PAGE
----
Running Aftermath: How to Deal with Post-Run Muscle Twitches

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Cross Training For Runners
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David Dack

Experiencing muscle twitches post-run? You’re in the right place.

And trust me, I’ve been there too. Imagine this: you’re basking in the post-run glow, feeling on top of the world, yet there’s an uninvited guest at your celebration—those small, but persistent muscle twitches.

But what exactly are these muscle twitches and why are they so common among runners? Essentially, these are involuntary contractions causing your muscles to flicker or pulse, often benign but impossible to ignore.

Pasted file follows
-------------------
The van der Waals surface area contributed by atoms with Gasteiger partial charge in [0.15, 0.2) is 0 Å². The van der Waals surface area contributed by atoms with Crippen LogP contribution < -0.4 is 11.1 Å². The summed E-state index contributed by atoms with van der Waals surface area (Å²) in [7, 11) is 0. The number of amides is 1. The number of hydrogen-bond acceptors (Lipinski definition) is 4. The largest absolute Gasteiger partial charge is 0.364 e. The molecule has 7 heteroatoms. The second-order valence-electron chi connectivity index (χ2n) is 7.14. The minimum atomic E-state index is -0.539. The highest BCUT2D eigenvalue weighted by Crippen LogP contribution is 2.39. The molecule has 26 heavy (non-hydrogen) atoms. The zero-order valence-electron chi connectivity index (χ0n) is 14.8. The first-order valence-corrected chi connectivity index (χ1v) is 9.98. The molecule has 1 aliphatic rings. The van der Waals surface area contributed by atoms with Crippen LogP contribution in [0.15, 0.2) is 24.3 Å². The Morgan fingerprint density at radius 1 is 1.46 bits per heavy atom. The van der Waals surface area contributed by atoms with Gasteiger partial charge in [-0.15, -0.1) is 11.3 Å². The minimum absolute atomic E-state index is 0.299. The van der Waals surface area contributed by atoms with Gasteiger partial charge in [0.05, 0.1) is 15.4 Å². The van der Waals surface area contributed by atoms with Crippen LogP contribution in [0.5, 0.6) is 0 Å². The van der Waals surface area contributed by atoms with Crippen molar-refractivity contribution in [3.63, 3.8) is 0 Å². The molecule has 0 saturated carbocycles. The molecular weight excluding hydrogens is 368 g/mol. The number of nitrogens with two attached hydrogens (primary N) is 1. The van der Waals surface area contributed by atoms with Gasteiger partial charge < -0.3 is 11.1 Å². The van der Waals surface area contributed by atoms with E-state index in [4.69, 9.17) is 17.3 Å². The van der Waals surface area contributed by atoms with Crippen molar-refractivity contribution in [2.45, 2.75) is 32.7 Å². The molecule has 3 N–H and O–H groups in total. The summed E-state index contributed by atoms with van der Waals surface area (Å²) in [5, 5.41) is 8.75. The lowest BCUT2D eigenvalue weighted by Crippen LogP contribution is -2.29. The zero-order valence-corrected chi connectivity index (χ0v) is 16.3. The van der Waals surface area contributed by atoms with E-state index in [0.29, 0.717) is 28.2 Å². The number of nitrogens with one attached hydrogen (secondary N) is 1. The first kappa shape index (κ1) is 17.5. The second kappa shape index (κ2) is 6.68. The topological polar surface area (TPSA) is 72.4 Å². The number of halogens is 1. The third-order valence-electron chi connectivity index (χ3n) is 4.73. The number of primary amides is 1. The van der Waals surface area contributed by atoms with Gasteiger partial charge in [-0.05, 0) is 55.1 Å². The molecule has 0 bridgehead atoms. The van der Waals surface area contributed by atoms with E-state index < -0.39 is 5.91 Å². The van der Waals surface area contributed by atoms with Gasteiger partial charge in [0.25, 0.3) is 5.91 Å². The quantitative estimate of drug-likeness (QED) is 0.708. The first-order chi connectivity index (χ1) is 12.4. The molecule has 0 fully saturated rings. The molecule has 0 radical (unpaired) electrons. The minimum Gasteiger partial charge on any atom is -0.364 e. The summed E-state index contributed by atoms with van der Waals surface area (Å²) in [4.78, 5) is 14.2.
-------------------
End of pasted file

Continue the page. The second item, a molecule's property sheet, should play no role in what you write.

Worry no more.  In today’s article, I’ll dive into everything from the straightforward explanations to the more complex reasons behind post-run muscle twitches. I’ll also share some effective ways to soothe them and strategies to prevent their return.

Sounds intriguing? Let’s dive right in.

Understanding Muscle Twitching:

Muscle twitches after a run might have you wondering if your muscles are trying to keep the workout going without you. Known in the science world as fasciculations, these involuntary muscle contractions are more quirky than concerning.

After pushing through a tough run, don’t be surprised if your muscles start buzzing with these twitches. They can pop up in any muscle group you’ve been working hard, sometimes even putting on a visible show.

Though it’s pretty common to have a twitching session post-run, you might wonder if it’s something to worry about if it keeps happening. Typically, it’s all cool unless the twitches are crashing your sleep party, spreading out to multiple muscle bands like an uninvited tour, or if they bring along muscle weakness as their plus one. If that’s the case, chatting with a doc is your best bet.